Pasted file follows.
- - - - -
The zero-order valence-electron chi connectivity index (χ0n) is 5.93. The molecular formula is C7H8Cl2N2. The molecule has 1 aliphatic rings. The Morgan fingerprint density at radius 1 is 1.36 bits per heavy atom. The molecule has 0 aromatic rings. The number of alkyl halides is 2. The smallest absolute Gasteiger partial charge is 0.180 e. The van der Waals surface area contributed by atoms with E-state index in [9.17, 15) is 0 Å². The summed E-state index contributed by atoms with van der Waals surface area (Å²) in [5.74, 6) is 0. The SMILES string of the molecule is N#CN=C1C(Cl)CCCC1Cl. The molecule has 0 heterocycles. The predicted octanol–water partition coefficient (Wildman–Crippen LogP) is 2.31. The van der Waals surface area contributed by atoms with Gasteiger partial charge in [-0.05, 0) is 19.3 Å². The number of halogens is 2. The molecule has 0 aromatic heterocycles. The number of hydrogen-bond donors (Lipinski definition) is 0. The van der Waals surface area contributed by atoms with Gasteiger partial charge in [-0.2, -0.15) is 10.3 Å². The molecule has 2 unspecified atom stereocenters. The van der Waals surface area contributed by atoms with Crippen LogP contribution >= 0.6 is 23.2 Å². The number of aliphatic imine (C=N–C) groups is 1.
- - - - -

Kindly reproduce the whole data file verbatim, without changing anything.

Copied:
The zero-order valence-electron chi connectivity index (χ0n) is 5.93. The molecular formula is C7H8Cl2N2. The molecule has 1 aliphatic rings. The Morgan fingerprint density at radius 1 is 1.36 bits per heavy atom. The molecule has 0 aromatic rings. The number of alkyl halides is 2. The smallest absolute Gasteiger partial charge is 0.180 e. The van der Waals surface area contributed by atoms with E-state index in [9.17, 15) is 0 Å². The summed E-state index contributed by atoms with van der Waals surface area (Å²) in [5.74, 6) is 0. The SMILES string of the molecule is N#CN=C1C(Cl)CCCC1Cl. The molecule has 0 heterocycles. The predicted octanol–water partition coefficient (Wildman–Crippen LogP) is 2.31. The van der Waals surface area contributed by atoms with Gasteiger partial charge in [-0.05, 0) is 19.3 Å². The number of halogens is 2. The molecule has 0 aromatic heterocycles. The number of hydrogen-bond donors (Lipinski definition) is 0. The van der Waals surface area contributed by atoms with Gasteiger partial charge in [-0.2, -0.15) is 10.3 Å². The molecule has 2 unspecified atom stereocenters. The van der Waals surface area contributed by atoms with Crippen LogP contribution >= 0.6 is 23.2 Å². The number of aliphatic imine (C=N–C) groups is 1.